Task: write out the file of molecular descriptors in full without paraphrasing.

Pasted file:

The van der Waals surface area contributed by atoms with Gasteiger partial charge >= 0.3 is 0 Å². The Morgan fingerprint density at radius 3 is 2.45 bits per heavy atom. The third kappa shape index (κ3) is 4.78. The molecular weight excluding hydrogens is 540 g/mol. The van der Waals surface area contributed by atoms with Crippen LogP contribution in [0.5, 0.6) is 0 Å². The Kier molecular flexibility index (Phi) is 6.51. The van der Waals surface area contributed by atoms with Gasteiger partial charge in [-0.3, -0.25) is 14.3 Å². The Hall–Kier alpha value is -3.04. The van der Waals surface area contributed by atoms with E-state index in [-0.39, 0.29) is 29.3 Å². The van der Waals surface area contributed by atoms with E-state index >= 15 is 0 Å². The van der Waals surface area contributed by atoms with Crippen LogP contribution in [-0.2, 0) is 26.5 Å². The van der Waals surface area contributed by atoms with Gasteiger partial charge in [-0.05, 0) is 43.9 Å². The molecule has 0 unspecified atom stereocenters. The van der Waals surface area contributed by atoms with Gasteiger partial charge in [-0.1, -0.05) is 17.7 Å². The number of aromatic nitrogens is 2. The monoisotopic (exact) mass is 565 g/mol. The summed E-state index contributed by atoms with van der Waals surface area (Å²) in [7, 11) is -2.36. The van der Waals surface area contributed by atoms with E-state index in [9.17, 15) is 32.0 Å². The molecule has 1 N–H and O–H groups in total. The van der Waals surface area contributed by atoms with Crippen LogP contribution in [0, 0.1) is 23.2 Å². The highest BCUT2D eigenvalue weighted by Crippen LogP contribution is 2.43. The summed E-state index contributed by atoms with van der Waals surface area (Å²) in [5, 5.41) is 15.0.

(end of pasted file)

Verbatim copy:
The van der Waals surface area contributed by atoms with Gasteiger partial charge >= 0.3 is 0 Å². The Morgan fingerprint density at radius 3 is 2.45 bits per heavy atom. The third kappa shape index (κ3) is 4.78. The molecular weight excluding hydrogens is 540 g/mol. The van der Waals surface area contributed by atoms with Crippen LogP contribution in [0.5, 0.6) is 0 Å². The Kier molecular flexibility index (Phi) is 6.51. The van der Waals surface area contributed by atoms with Gasteiger partial charge in [-0.3, -0.25) is 14.3 Å². The Hall–Kier alpha value is -3.04. The van der Waals surface area contributed by atoms with E-state index in [-0.39, 0.29) is 29.3 Å². The van der Waals surface area contributed by atoms with E-state index >= 15 is 0 Å². The van der Waals surface area contributed by atoms with Crippen LogP contribution in [-0.2, 0) is 26.5 Å². The van der Waals surface area contributed by atoms with Gasteiger partial charge in [-0.05, 0) is 43.9 Å². The molecule has 0 unspecified atom stereocenters. The van der Waals surface area contributed by atoms with Gasteiger partial charge in [-0.1, -0.05) is 17.7 Å². The number of aromatic nitrogens is 2. The monoisotopic (exact) mass is 565 g/mol. The summed E-state index contributed by atoms with van der Waals surface area (Å²) in [7, 11) is -2.36. The van der Waals surface area contributed by atoms with E-state index in [9.17, 15) is 32.0 Å². The molecule has 1 N–H and O–H groups in total. The van der Waals surface area contributed by atoms with Crippen LogP contribution in [0, 0.1) is 23.2 Å². The highest BCUT2D eigenvalue weighted by Crippen LogP contribution is 2.43. The summed E-state index contributed by atoms with van der Waals surface area (Å²) in [5, 5.41) is 15.0.